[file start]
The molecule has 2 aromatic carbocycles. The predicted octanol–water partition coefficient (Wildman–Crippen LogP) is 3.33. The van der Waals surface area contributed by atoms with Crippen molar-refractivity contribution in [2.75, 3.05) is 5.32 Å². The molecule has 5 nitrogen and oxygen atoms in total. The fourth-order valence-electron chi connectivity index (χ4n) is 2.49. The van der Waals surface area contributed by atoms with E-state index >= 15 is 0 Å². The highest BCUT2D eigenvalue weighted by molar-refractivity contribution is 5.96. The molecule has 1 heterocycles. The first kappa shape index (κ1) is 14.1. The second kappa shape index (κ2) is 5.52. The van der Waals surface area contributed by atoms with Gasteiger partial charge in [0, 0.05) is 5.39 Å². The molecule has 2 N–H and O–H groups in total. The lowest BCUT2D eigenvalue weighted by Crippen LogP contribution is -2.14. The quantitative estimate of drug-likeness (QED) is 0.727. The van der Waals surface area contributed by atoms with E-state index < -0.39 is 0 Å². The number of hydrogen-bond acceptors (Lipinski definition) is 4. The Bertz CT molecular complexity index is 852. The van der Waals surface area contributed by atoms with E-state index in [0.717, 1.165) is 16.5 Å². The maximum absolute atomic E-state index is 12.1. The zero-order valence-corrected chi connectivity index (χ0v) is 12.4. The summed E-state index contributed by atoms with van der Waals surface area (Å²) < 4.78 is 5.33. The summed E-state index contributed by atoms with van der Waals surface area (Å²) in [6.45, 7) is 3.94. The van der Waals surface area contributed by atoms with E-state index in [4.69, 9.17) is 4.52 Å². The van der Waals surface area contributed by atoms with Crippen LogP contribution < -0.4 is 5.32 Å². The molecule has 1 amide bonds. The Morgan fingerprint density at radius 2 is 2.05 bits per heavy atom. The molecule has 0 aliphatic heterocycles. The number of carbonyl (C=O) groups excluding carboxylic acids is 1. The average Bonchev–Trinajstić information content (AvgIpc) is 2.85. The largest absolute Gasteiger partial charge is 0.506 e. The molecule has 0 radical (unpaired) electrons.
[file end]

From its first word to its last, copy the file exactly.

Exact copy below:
The molecule has 2 aromatic carbocycles. The predicted octanol–water partition coefficient (Wildman–Crippen LogP) is 3.33. The van der Waals surface area contributed by atoms with Crippen molar-refractivity contribution in [2.75, 3.05) is 5.32 Å². The molecule has 5 nitrogen and oxygen atoms in total. The fourth-order valence-electron chi connectivity index (χ4n) is 2.49. The van der Waals surface area contributed by atoms with E-state index >= 15 is 0 Å². The highest BCUT2D eigenvalue weighted by molar-refractivity contribution is 5.96. The molecule has 1 heterocycles. The first kappa shape index (κ1) is 14.1. The second kappa shape index (κ2) is 5.52. The van der Waals surface area contributed by atoms with Gasteiger partial charge in [0, 0.05) is 5.39 Å². The molecule has 2 N–H and O–H groups in total. The lowest BCUT2D eigenvalue weighted by Crippen LogP contribution is -2.14. The quantitative estimate of drug-likeness (QED) is 0.727. The van der Waals surface area contributed by atoms with E-state index < -0.39 is 0 Å². The number of hydrogen-bond acceptors (Lipinski definition) is 4. The Bertz CT molecular complexity index is 852. The van der Waals surface area contributed by atoms with E-state index in [0.717, 1.165) is 16.5 Å². The maximum absolute atomic E-state index is 12.1. The zero-order valence-corrected chi connectivity index (χ0v) is 12.4. The summed E-state index contributed by atoms with van der Waals surface area (Å²) < 4.78 is 5.33. The summed E-state index contributed by atoms with van der Waals surface area (Å²) in [6.45, 7) is 3.94. The van der Waals surface area contributed by atoms with E-state index in [4.69, 9.17) is 4.52 Å². The van der Waals surface area contributed by atoms with Crippen LogP contribution < -0.4 is 5.32 Å². The molecule has 1 amide bonds. The Morgan fingerprint density at radius 2 is 2.05 bits per heavy atom. The molecule has 0 aliphatic heterocycles. The number of carbonyl (C=O) groups excluding carboxylic acids is 1. The average Bonchev–Trinajstić information content (AvgIpc) is 2.85. The largest absolute Gasteiger partial charge is 0.506 e. The molecule has 0 radical (unpaired) electrons.